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Law Students Win Best Respondent Brief at Wechsler Criminal Moot Court Competition

April 23, 2018

Stripling and Worley at Erie County Hall

Toledo Law students, Cathleen Stripling and Jessica Worley (pictured right), won the Best Respondent Brief award at the Herbert Wechsler National Criminal Moot Court Competition. The competition took place March 24, 2018 at the Erie County Courthouse in Buffalo, New York. 

The Wechsler Competition is the only national moot court in the United States to focus on topics in substantive criminal law. Moot court teams draft a brief and argue both sides of a case as they would before the U.S. Supreme Court. Topics address the constitutionality and interpretation of federal and state criminal statutes and criminal law doctrine. This year’s case centered on the Fourth Amendment requirement of probable cause and the Fourteenth Amendment right to due process and equal protection.

Stripling and Worley competed nationally against more than thirty teams. Each team argued two preliminary rounds with rounds scored by a panel of attorneys. Scores were based on a combination of each team's brief and oral advocacy skills.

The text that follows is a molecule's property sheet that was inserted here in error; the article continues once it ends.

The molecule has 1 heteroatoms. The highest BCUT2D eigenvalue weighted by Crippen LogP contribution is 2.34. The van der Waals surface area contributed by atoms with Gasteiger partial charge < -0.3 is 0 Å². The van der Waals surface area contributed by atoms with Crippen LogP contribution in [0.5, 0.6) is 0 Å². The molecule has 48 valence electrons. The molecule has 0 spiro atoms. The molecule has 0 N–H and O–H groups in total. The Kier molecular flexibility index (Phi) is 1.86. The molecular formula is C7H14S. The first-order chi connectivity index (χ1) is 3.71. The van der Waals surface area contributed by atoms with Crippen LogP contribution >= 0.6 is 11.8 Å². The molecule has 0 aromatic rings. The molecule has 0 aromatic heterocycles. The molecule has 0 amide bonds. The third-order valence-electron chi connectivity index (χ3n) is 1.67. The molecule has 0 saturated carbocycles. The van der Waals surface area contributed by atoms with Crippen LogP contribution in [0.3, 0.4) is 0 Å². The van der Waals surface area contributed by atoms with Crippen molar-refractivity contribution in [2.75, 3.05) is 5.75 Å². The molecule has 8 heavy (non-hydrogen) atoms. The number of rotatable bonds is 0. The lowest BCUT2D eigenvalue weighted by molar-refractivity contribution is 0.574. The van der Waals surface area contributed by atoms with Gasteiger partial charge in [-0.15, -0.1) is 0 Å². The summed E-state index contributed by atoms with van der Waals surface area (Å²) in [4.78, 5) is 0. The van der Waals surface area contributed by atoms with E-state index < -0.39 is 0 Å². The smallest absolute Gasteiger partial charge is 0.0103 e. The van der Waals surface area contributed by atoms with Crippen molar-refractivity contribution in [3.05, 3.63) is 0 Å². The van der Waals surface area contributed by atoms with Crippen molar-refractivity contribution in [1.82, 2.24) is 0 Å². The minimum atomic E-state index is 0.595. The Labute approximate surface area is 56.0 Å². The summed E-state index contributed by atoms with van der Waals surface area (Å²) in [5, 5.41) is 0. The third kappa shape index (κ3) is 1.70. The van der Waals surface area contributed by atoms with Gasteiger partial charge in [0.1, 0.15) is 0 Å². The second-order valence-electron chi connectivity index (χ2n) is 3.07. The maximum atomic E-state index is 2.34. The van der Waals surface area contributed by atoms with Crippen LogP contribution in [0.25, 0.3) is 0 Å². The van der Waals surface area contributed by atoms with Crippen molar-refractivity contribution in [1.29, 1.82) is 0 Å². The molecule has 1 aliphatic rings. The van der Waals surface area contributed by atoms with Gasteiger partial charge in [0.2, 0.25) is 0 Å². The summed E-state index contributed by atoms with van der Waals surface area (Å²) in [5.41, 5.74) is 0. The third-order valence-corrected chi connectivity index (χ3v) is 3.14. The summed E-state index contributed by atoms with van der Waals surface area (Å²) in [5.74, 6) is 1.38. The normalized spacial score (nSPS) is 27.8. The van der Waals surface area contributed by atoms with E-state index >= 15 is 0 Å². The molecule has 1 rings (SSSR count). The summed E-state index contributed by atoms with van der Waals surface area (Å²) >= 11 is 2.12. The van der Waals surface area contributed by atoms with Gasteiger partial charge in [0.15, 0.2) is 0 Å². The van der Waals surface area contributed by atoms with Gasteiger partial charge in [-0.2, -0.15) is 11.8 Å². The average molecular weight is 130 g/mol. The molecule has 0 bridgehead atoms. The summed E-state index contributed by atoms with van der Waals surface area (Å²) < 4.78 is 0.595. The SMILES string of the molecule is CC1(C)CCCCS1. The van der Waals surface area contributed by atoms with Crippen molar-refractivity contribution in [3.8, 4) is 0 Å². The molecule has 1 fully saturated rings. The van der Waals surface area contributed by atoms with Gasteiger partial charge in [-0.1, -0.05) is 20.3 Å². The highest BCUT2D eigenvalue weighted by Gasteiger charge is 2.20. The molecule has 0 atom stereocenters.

The Toledo Law team won one of only seven awards. They were trained by faculty advisor, Professor Gregory Gilchrist, and alumni coach Krys Beech ’15.

“Cathy and Jessica were terrific moot court advocates,” said Professor Gilchrist. “They should be particularly proud to have their written advocacy recognized for two reasons. First, the brief is written entirely and solely by the contestants; they receive no assistance from faculty or others in that part of the competition. Second, real appellate advocacy is nearly always won on the briefs. Ask any appellate judge and she’ll probably tell you that best brief is best advocate.”

"Competing on a moot court team takes a lot of time and hard work," said Krys Beech. "And the brief-writing portion is an integral part of the process and the competition, both in terms of the score you get and because lawyers have to be able to write well. But it’s not easy, and under this competition’s rules, Cathy and Jess had to write their brief with no help from professors or practitioners. So to write an award-winning brief is quite an accomplishment. I am so proud of them."

Last Updated: 4/30/18